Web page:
No, not "they think it's all over", but a remark which unwittingly revealed something of the functionalism of Alf Ramsey's champions. "Whatever you say about Roger Hunt," the voice of television football said in mitigation of the Liverpool workhorse, "he's always there."
Years later, a commentator of the social variety decreed that if you could remember the 60s then you could not have been there. True as that may have been of Swinging London and its psychedelic successor, this piece of acid wisdom does not apply to football.
Like some prototype Nick Hornby, my hormones seemed to be mysteriously hooked up to the exploits of my team, Leeds United, whose deeds I logged obsessively from the Staffordshire exile into which my dad's work had taken us. And my recollections of the last great tournament staged in England remain as vivid as David Seaman's "tube of Refreshers" strip.
Strange business, memory. For when I cast my mind back, the images flashing up are not those of the Swiss referee and "Russian" linesman (no one had heard of Azerbaijan then) conferring over whether Geoff Hurst's second goal had crossed the line. Nor do I picture the supposed communist automatons of North Korea letting their severely cut hair down after going 3-0 up on Portugal.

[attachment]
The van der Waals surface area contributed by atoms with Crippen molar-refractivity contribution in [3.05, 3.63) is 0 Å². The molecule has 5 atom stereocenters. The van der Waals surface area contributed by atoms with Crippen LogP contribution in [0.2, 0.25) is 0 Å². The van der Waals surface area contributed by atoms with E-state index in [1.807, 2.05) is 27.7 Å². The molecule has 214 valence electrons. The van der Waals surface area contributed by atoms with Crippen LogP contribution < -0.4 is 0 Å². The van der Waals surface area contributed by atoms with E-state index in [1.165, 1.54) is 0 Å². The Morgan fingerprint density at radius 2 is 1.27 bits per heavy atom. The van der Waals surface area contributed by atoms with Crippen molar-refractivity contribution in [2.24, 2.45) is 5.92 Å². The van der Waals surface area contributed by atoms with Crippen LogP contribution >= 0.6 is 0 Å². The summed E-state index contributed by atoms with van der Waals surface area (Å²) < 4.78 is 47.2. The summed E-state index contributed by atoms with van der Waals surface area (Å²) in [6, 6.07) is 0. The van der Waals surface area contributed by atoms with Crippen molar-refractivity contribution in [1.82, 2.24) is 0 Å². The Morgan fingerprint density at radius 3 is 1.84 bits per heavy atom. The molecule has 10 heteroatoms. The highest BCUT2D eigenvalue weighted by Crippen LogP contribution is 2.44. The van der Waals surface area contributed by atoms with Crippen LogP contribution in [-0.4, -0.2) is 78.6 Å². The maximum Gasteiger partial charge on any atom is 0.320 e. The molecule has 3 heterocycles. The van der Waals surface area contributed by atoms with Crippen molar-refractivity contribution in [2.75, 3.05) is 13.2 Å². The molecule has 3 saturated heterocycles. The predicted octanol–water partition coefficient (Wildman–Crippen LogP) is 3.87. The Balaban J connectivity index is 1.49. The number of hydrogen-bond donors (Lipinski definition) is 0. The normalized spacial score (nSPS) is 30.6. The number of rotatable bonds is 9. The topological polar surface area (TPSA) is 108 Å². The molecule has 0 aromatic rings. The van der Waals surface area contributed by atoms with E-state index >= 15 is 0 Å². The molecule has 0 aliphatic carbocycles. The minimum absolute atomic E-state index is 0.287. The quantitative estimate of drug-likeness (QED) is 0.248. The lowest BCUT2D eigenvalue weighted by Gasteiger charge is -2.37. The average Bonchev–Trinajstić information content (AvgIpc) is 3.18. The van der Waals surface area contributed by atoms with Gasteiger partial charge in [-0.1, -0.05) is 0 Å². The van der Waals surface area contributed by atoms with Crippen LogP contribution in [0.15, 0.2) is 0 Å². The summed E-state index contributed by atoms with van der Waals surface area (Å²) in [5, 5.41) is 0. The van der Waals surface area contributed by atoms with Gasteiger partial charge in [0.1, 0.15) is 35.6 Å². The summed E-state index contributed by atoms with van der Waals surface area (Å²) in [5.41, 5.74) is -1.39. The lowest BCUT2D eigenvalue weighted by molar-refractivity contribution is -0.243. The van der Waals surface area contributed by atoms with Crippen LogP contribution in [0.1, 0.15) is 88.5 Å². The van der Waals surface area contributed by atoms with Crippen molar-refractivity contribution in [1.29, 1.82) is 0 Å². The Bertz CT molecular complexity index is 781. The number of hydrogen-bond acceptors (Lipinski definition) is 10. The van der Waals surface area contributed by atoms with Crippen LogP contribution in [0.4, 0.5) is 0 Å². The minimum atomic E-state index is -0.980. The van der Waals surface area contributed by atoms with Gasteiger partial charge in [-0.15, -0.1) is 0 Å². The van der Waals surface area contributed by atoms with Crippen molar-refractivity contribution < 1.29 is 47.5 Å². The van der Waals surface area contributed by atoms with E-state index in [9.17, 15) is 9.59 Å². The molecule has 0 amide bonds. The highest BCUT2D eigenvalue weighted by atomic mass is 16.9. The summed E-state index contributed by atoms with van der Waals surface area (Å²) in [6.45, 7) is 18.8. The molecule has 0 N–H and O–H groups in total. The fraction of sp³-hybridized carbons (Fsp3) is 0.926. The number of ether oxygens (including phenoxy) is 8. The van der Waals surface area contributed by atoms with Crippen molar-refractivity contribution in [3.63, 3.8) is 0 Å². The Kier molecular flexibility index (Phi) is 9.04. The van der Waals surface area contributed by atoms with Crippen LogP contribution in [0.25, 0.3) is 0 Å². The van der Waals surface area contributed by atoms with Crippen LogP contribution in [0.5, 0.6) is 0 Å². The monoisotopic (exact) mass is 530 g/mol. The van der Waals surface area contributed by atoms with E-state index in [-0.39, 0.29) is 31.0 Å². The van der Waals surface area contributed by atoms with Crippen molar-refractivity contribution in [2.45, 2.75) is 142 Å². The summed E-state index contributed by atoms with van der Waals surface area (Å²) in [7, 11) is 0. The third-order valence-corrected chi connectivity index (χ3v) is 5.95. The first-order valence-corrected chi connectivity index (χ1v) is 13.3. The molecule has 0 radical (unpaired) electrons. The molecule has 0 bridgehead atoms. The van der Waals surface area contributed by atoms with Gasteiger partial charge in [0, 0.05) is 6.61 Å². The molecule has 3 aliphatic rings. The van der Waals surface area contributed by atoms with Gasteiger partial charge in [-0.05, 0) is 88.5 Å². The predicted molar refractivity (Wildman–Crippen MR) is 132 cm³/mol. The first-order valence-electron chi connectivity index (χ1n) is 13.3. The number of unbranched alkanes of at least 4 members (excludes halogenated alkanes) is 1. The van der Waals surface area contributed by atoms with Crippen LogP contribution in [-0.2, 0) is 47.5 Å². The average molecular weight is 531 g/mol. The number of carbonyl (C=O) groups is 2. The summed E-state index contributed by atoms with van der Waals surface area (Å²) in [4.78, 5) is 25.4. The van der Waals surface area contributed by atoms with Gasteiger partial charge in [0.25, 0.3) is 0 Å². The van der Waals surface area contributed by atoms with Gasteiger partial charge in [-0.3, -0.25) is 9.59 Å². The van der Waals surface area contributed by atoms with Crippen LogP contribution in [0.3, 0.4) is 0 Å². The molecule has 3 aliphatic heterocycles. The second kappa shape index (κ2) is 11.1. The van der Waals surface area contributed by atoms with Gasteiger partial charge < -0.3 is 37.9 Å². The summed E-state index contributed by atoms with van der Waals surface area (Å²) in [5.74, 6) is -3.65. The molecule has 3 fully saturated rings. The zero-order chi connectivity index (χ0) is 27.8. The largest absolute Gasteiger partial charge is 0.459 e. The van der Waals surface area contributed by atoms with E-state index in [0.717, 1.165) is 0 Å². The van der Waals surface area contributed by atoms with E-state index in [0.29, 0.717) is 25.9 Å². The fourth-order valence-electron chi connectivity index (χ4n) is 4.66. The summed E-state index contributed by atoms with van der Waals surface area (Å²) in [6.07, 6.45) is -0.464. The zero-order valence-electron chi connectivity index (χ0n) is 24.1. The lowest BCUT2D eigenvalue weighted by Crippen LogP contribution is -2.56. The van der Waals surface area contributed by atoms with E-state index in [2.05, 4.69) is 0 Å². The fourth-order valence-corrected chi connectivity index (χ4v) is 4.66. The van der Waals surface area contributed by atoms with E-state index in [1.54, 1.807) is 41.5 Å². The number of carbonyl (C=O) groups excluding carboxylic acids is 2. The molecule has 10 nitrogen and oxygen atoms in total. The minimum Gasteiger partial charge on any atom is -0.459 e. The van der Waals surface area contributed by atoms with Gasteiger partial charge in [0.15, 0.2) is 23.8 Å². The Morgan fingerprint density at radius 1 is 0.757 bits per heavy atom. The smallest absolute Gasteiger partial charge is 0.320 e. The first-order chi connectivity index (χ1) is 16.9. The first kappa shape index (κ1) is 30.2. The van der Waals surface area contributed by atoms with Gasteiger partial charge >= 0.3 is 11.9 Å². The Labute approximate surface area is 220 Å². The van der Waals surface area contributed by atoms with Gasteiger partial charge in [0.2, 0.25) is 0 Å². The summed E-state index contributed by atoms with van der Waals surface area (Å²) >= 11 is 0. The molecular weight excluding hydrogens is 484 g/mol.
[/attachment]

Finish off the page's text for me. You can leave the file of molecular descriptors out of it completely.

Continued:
Instead I see the "sensible" grey coat that my mother bought against my wishes (I was 15 the week the tournament kicked off, an aspiring mod full of the "My Generation" mindset). Maybe it was no accident that I left it on the bus taking the dozen or so of us who had booked to travel by bus from Newcastle-under-Lyme to Villa Park for Spain v Argentina.
Alternatively I hear the brusque exchange between my mate Garry and his father, Paddy, when we met up outside Wembley for the semi-final between England and Portugal. Biggest game in the history of English football and Garry, with a nonchalance that probably stemmed from following Fulham, had left the tickets in Putney.
While he dashed home, I talked to Paddy's American colleague, Jim, who knew little about "soccer" but was caught up in the enthusiasm. More than likely I expounded my theory, which I realise now was equivalent to the flat earth argument, that southern bias kept Bobby Moore in the team ahead of Norman Hunter (the respective merits of Greaves and Hurst was a secondary issue to me).
We eventually squeezed in at the back of one of the ends. The repertoire of chants was limited by today's standards, but everyone joined in, which was something novel at England games. The League president, Joe Richards, had felt obliged to appeal for support before the finals, complaining that Wembley was "as cold as any away ground for our national team".
The fervour reached boiling point that night. But it wasn't the ugly, intolerant nationalism that became associated with England in the 70s, more a good humoured partisanship.
There had also been a trip to Goodison Park with a school friend and his brother (who actually had a car), to see Brazil relinquish their title by losing to Portugal. Pele was hacked out of the game, yet the main flashbacks I have are those of men urinating on the packed terraces (a severe case of the World Cup willies) and the explosive red blur that was Eusebio (TV's Alan Weekes insisted on pronouncing it Esoobio).